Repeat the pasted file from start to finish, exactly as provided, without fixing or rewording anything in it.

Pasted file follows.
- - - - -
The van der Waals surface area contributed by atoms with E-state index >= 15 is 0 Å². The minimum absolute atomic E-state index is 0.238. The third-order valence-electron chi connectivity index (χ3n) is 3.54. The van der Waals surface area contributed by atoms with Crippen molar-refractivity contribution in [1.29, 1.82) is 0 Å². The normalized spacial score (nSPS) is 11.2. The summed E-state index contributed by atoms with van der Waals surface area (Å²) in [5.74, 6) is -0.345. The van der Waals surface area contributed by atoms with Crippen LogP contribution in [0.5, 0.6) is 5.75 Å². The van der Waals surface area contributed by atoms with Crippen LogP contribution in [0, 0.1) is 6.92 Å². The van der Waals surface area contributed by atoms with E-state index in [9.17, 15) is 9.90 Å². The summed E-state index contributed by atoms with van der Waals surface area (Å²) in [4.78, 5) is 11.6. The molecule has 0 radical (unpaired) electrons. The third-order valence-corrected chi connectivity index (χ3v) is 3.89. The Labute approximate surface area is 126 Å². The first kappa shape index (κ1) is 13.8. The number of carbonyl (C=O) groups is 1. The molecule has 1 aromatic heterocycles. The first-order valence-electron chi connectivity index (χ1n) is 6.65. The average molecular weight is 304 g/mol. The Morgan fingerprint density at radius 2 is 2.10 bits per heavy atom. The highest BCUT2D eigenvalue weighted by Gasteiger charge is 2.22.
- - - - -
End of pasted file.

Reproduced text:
The van der Waals surface area contributed by atoms with E-state index >= 15 is 0 Å². The minimum absolute atomic E-state index is 0.238. The third-order valence-electron chi connectivity index (χ3n) is 3.54. The van der Waals surface area contributed by atoms with Crippen molar-refractivity contribution in [1.29, 1.82) is 0 Å². The normalized spacial score (nSPS) is 11.2. The summed E-state index contributed by atoms with van der Waals surface area (Å²) in [5.74, 6) is -0.345. The van der Waals surface area contributed by atoms with Crippen LogP contribution in [0.5, 0.6) is 5.75 Å². The van der Waals surface area contributed by atoms with Crippen LogP contribution in [0, 0.1) is 6.92 Å². The van der Waals surface area contributed by atoms with E-state index in [9.17, 15) is 9.90 Å². The summed E-state index contributed by atoms with van der Waals surface area (Å²) in [4.78, 5) is 11.6. The molecule has 0 radical (unpaired) electrons. The third-order valence-corrected chi connectivity index (χ3v) is 3.89. The Labute approximate surface area is 126 Å². The first kappa shape index (κ1) is 13.8. The number of carbonyl (C=O) groups is 1. The molecule has 1 aromatic heterocycles. The first-order valence-electron chi connectivity index (χ1n) is 6.65. The average molecular weight is 304 g/mol. The Morgan fingerprint density at radius 2 is 2.10 bits per heavy atom. The highest BCUT2D eigenvalue weighted by Gasteiger charge is 2.22.